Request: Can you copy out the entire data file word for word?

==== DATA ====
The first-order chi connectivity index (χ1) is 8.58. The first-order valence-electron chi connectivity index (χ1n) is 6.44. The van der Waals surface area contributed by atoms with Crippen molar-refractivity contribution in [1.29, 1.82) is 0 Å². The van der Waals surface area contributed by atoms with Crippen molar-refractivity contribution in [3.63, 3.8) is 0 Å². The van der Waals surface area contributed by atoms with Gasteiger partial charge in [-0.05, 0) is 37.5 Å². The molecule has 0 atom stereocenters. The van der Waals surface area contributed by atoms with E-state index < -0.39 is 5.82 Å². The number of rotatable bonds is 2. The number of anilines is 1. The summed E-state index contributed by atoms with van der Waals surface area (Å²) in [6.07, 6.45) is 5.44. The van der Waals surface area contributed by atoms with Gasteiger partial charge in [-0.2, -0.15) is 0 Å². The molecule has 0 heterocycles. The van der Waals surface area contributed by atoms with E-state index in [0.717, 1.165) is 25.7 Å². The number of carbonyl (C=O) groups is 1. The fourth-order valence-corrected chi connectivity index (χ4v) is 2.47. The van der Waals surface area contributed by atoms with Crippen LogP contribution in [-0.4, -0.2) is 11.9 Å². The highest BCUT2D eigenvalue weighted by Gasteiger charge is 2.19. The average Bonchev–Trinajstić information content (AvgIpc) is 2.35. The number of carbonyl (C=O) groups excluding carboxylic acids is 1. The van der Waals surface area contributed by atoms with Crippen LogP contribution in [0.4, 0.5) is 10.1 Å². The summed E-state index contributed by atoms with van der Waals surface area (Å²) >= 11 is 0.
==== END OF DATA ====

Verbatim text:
The first-order chi connectivity index (χ1) is 8.58. The first-order valence-electron chi connectivity index (χ1n) is 6.44. The van der Waals surface area contributed by atoms with Crippen molar-refractivity contribution in [1.29, 1.82) is 0 Å². The van der Waals surface area contributed by atoms with Crippen molar-refractivity contribution in [3.63, 3.8) is 0 Å². The van der Waals surface area contributed by atoms with Gasteiger partial charge in [-0.05, 0) is 37.5 Å². The molecule has 0 atom stereocenters. The van der Waals surface area contributed by atoms with E-state index < -0.39 is 5.82 Å². The number of rotatable bonds is 2. The number of anilines is 1. The summed E-state index contributed by atoms with van der Waals surface area (Å²) in [6.07, 6.45) is 5.44. The van der Waals surface area contributed by atoms with Gasteiger partial charge in [-0.2, -0.15) is 0 Å². The molecule has 0 heterocycles. The van der Waals surface area contributed by atoms with E-state index in [0.717, 1.165) is 25.7 Å². The number of carbonyl (C=O) groups is 1. The fourth-order valence-corrected chi connectivity index (χ4v) is 2.47. The van der Waals surface area contributed by atoms with Crippen LogP contribution in [-0.4, -0.2) is 11.9 Å². The highest BCUT2D eigenvalue weighted by Gasteiger charge is 2.19. The average Bonchev–Trinajstić information content (AvgIpc) is 2.35. The number of carbonyl (C=O) groups excluding carboxylic acids is 1. The van der Waals surface area contributed by atoms with Crippen LogP contribution in [0.4, 0.5) is 10.1 Å². The summed E-state index contributed by atoms with van der Waals surface area (Å²) >= 11 is 0.